The business case for low vision

Keyboard with hand touching key labelled 'accessibility'

3 May 2019
Source: Visualise Training and Consultancy

By Daniel Williams, Man on a Mission with Low Vision

When you’re in business, it’s often tempting to think only in the majority, dismissing those who may not fit into the ‘most people’ bracket as too expensive to cater for, and therefore affecting vital profit margins. Assumptions abound. People with low vision will have assistants and you will give a cheerful smile, apologise, and do your best to help.

But any good business owner should know, it’s when you embrace the wider sphere that you often win far more reward. And reputation precedes a business owner. It is gold dust.

It’s the biz

Even optometrists can fall wide of the mark when it comes to offering services for low vision customers. First, be aware of what is required. Forget lots of sympathy and apologies and become business-minded and practical. That doesn’t mean being brusque and abrupt, but showing you care, with empathy and engagement. Be engaging and understanding but not over sympathetic and demeaning.

Welcome customers with low vision, and with the right approach, making them feel they are coming into a comfortable environment. Don’t try to avoid common expressions like, ‘See you later’ or, ‘Nice to see you again’ which will make you sound nervous, alienating people. Create a positive and relaxed experience for both business and customer from the outset, which will always help raise your profile and lift profits.

Business is booming

Give thought to how you deliver your service to those with low vision. Getting familiar with the Equality Act may be a good place to start. Consider offering staff visual impairment awareness training and arrange an access audit of your premises. Many people without sight loss, wheelchair users, and mums and dads with pushchairs, will all welcome ease of access. You will attract customers too with your forward-thinking, inclusive approach.

People with sight loss or limited vision need to be able to get around, not be expected to bump around. They may be independent and unaccompanied, and when a customer feels valued, they return and tell their friends.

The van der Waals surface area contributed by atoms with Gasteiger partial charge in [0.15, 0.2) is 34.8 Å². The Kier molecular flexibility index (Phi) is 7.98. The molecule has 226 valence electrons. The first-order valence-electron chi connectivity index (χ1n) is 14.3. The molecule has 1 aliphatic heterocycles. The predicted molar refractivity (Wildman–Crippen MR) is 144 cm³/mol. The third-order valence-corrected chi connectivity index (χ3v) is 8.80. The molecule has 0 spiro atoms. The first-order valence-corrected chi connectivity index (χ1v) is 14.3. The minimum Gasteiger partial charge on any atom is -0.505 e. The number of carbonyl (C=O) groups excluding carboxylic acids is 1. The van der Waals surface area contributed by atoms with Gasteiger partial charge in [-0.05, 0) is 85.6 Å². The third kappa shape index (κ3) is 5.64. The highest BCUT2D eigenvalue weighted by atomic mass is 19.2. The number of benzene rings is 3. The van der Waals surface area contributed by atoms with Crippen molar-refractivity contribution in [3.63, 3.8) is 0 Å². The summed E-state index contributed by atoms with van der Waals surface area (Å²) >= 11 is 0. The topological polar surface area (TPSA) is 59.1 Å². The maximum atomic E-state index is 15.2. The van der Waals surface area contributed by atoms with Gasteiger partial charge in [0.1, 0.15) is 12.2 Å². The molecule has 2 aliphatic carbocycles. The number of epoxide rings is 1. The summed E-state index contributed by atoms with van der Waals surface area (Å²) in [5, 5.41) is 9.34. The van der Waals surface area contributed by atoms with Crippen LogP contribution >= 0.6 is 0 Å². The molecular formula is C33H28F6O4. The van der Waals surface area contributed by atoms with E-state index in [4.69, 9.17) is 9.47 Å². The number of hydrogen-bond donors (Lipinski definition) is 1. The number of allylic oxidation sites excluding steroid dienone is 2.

Many adaptations are low cost, such as a hand rail on stairways, clear signs, using contrasting colours and markings for steps or other obstacles. And don’t forget glass doors, a partially sighted person’s nightmare.

Business as usual

Having low vision doesn’t mean you don’t need the same information as anyone else. Offer brochures or instructions in large print and Braille. A magnifier is a must-have for many people with limited vision, but it isn’t always available at opticians or not in a very wide range. The same applies to sunglasses. Offer a high-quality range with different tints and watch the customers coming back for more.

There have been great advances in assistive technology for low vision patients, from video magnifiers to large print phones, and word of mouth spreads fast in business. Stocking simple optical aids can also make a big difference.

Adjustable lamps are a great help. Carefully consider aspects such as glare, sunlight, artificial light, combination and directed lighting. These can all make a huge difference to visual comfort and safety and will keep customers returning and referring.

Home is where the business is

Offering a home visit for patients with a visual impairment will be popular with many, including elderly people and welcomed by families who may feel obliged to give up a day’s work to help a relative.

Off to market

Update your marketing strategy. It’s fine to advertise to the general public but more focused areas such as health clinics and surgeries, local support groups and hospital areas where patients with low vision will visit regularly, is likely to bring in more customers who are seeking a modern, access-aware optometrist.

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